The Philippines yet to catch up in manufacturing tech
Manila-based CustomThread is a start-up offering premium custom apparel for teams - from businesses to small communities and school clubs. Company founder-CEO Erik Sy opens up about taking a small idea and turning it into a business and the challenges the company faces as a clothing start-up in the Philippines.
Please tell us about the journey of CustomThread.
CustomThread started as my school project in 2007. As part of our programme in entrepreneurial management in the University of Asia and the Pacific, a private university in the Philippines, we had to put up a business. The original idea was Sy Fashion Enterprise, which was a trading company. I purchase shirts from suppliers and people buy their shirts from me. The biggest change was when we put up a website called SFE.ph when I was a senior. We were getting big corporations as clients even back then so I had two options: one, join the corporate world and become an employee or two, continue the business.
My passion has always been to build organisations to work with people. I told myself that this was the only way I can pursue what I really want. That was why I decided to push through with the business. Two years later, we were able to up a small office.
Back then, our business was still very traditional; we just bought and sold goods. A year after we opened the office, we were able to put up a small factory. It's just a refurbished house where we do manual printing and sewing. It took another year till I met my co-founder, Carlson Ngo. He's a tech wizard who believed in what I was doing. I made him my chief technology officer (CTO) and that was the time we became a fashion-tech startup. We wanted to be able to approach things differently. We standardised the process, enhanced the website and renamed it CustomThread.
Since then, CustomThread has been a work in progress. From a one-man team, we're now over 100 employees and we moved to a bigger headquarters, where we now have more machines for customising apparel. Lester Fuentes joined my team as our chief sales officer (CSO) and Rogelio Maniago joined in as our chief operating officer (COO).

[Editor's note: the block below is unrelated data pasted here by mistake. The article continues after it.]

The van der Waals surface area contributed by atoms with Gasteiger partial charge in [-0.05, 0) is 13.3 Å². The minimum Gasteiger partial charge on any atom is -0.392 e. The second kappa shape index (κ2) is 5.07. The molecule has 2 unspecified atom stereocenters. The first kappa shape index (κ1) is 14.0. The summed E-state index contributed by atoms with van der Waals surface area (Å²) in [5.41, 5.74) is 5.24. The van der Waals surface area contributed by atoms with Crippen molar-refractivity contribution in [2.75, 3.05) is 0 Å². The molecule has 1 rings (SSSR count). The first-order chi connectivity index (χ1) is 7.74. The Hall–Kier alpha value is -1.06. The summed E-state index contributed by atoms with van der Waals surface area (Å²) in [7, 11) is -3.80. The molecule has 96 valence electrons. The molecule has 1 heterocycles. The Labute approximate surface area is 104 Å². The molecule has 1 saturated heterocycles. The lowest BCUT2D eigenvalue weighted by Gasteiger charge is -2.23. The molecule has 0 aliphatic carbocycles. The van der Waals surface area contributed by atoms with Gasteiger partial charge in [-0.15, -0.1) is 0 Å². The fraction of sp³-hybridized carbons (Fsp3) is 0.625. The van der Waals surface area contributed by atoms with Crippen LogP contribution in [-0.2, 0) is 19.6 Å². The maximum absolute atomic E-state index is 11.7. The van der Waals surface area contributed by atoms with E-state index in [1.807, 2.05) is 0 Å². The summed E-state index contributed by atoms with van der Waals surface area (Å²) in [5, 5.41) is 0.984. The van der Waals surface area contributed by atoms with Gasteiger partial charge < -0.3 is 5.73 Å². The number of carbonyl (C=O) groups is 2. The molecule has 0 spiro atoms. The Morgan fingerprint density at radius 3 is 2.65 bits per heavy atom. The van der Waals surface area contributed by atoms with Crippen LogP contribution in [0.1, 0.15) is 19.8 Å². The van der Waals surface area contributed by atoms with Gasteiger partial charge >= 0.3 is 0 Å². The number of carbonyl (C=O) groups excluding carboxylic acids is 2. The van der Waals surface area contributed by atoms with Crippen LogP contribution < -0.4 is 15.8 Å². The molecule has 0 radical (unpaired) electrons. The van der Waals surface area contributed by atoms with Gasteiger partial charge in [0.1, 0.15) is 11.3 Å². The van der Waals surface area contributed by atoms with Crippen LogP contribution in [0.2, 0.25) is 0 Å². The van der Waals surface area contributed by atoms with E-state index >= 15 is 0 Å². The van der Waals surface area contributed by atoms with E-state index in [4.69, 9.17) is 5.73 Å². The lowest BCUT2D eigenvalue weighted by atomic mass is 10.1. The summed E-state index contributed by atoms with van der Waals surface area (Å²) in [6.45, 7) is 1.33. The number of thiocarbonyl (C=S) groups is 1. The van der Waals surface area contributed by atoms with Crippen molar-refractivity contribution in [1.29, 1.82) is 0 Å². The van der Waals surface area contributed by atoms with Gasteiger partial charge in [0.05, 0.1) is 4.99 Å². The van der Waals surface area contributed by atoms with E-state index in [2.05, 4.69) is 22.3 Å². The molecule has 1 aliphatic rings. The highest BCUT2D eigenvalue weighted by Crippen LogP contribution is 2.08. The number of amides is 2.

What is the USP of CustomThread products?
We are creating a new standard for customer service in custom apparel - from inquiry, apparel design, sales processing and high-tech production to logistics. We provide convenient service, consistent quality and an efficient platform.
We have two platforms - CustomThread.com and Fundr.ph. CustomThread.com is for B2B services, where people can browse through our products like shirts, jackets, bags, umbrellas and caps. They can also create their design mock-ups through the site so that our team can offer them accurate quotations.
Meanwhile, Fundr.ph caters to graphic designers, bands, NGOs and other teams who want to create and sell shirts online without inventory. They simply have to create their Fundr shop, upload their design and share it to their friends; we handle the customer service, delivery and all the backend work while the shop owner earns.
What is the size of the market for personalised clothing globally?
It is currently $27 billion in Southeast Asia.
Which are your major markets?
We are currently targeting the Philippines, Australia and other Southeast Asian countries like Singapore.
Do you take small orders? What is the minimum order requirement? What is the average lead time for orders?
As with many others, we cater to wholesale orders. We can handle even up to 1 million customised units at a time, but of course, it will take us a bit longer. Our lead time always depends on the volume of the order. We are also able to serve smaller orders. If you just want one shirt, we can customise that within a day.
How big is your design team?
We have seven graphic designers. Some are focused on our marketing while others are on the apparel design. We help some of our clients and design their clothes.
What is the annual production capacity at your units?
It would be around 200,000 to 350,000 units depending on the complexity of what we need to produce.
Where do you source raw materials and accessories from?
We make sure our raw materials are of top-notch quality. We are continuously developing a wider range of suppliers that can provide the quality that matches our standards.
What challenges did you face as a start-up?
Aside from the usual challenges of being a startup, we also have to deal with the difficulties of how the Philippines is yet to catch up in manufacturing technology. We are also trying to raise the standards in manufacturing by integrating the system from supplies, production to sale to supplier.
What are your future plans?
We want to be the household name for custom apparel in Southeast Asia. It is a big dream, we know, but I am confident our team can do it.
Please share your details in the last fiscal and expectation in the next two years.
We are excited for the plans we have in store for 2018. We cannot get into the details right now, but will announce some new projects soon. Please keep visiting our Facebook page to stay updated. (HO)